I think the ERA for Buchholz is pretty generous for a young AL pitcher. John Lackey hasn't even averaged that the last three years. And 117:48 would be more like 4.00 in the AL, assuming an average home run rate and luck.
Posted by cliss at 12/17/2007 6:07:00 PM
Actually 117 K in 116 innings might be lower than that. But I still think 3.18 is an upside projection.
Posted by cliss at 12/17/2007 6:08:00 PM
Thanks for the Milledge update from the Reds' fan, like I need more fuel on the fire. Plus you are strengthening my resolve not to keep Schil in the RW Staff League.
Posted by airjan23 at 12/17/2007 7:14:00 PM
Gagne's contract can't be defended even without the Mitchell report. A ton of guaranteed cash for someone who couldn't get an out over the final two months, and basically had to be hidden in the playoffs.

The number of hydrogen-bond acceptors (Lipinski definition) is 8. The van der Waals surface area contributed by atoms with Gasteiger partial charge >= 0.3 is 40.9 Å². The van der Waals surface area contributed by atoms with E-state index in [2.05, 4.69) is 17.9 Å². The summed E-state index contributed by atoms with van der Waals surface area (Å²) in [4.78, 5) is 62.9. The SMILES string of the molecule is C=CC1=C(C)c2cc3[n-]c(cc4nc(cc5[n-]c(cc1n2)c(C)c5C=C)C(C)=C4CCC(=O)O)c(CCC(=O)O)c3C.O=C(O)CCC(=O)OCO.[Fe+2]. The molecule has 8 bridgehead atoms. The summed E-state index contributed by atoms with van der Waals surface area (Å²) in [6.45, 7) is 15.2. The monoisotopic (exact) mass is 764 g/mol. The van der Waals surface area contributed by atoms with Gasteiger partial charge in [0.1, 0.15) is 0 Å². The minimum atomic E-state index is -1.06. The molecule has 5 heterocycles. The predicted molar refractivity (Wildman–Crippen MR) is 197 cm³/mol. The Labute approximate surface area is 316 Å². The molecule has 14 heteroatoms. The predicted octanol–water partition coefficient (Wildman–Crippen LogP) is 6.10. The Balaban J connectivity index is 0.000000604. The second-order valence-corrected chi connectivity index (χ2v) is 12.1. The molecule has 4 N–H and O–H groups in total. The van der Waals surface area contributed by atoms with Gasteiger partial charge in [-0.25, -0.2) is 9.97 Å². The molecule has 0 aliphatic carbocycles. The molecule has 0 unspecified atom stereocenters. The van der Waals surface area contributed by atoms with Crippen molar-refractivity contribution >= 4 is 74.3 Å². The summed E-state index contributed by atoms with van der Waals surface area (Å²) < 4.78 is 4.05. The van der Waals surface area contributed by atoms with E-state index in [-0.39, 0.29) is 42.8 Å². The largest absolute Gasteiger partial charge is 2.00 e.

Doesn't Florida have enough offense left to somehow win 70 games or so? Maybe I need to look again.
Posted by spianow at 12/19/2007 1:11:00 AM
Buchholz isn't just an AL pitcher, he's an AL East pitcher. I love him but I'd throw out something like 3.91 or so.
Posted by spianow at 12/19/2007 1:12:00 AM
Love the sidebar on sunk costs. Everyone should have to take at least one Econ class in college.
Posted by spianow at 12/19/2007 1:14:00 AM
Yeah, maybe so on the Marlins, but I'm not entirely sure Maybin is ready, they're going to platoon flotsam and jetsam at catcher and third base, and their starting rotation is a shambles. I love Hanley Ramirez and Jeremy Hermida, but there are some pretty big gaps here, straight out of the Jeffrey Loria playbook. Maybe if Olsen/Sanchez rebound, I'd be more confident in their putative success.